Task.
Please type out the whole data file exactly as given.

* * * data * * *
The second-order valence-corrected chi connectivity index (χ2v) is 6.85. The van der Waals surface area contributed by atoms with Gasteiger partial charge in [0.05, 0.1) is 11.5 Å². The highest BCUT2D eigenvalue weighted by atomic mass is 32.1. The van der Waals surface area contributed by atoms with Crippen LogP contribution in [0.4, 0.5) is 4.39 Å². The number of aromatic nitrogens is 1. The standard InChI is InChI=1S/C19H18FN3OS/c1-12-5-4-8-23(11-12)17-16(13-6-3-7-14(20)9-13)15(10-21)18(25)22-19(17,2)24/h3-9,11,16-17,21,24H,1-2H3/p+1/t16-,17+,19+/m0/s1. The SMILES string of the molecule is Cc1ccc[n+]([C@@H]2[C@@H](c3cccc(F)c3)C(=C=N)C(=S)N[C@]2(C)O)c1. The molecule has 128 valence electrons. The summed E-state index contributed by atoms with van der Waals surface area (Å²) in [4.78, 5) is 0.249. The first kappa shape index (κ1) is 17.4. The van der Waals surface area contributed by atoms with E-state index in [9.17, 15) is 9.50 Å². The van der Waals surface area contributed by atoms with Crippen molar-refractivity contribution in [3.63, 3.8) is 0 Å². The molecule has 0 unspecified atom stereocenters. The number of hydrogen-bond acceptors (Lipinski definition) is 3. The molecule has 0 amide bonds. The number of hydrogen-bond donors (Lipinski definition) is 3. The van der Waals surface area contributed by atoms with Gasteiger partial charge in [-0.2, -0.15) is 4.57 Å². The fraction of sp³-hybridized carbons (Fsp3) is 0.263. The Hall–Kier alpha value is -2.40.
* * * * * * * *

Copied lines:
The second-order valence-corrected chi connectivity index (χ2v) is 6.85. The van der Waals surface area contributed by atoms with Gasteiger partial charge in [0.05, 0.1) is 11.5 Å². The highest BCUT2D eigenvalue weighted by atomic mass is 32.1. The van der Waals surface area contributed by atoms with Crippen LogP contribution in [0.4, 0.5) is 4.39 Å². The number of aromatic nitrogens is 1. The standard InChI is InChI=1S/C19H18FN3OS/c1-12-5-4-8-23(11-12)17-16(13-6-3-7-14(20)9-13)15(10-21)18(25)22-19(17,2)24/h3-9,11,16-17,21,24H,1-2H3/p+1/t16-,17+,19+/m0/s1. The SMILES string of the molecule is Cc1ccc[n+]([C@@H]2[C@@H](c3cccc(F)c3)C(=C=N)C(=S)N[C@]2(C)O)c1. The molecule has 128 valence electrons. The summed E-state index contributed by atoms with van der Waals surface area (Å²) in [4.78, 5) is 0.249. The first kappa shape index (κ1) is 17.4. The van der Waals surface area contributed by atoms with E-state index in [9.17, 15) is 9.50 Å². The van der Waals surface area contributed by atoms with Crippen molar-refractivity contribution in [3.63, 3.8) is 0 Å². The molecule has 0 unspecified atom stereocenters. The number of hydrogen-bond acceptors (Lipinski definition) is 3. The molecule has 0 amide bonds. The number of hydrogen-bond donors (Lipinski definition) is 3. The van der Waals surface area contributed by atoms with Gasteiger partial charge in [-0.2, -0.15) is 4.57 Å². The fraction of sp³-hybridized carbons (Fsp3) is 0.263. The Hall–Kier alpha value is -2.40.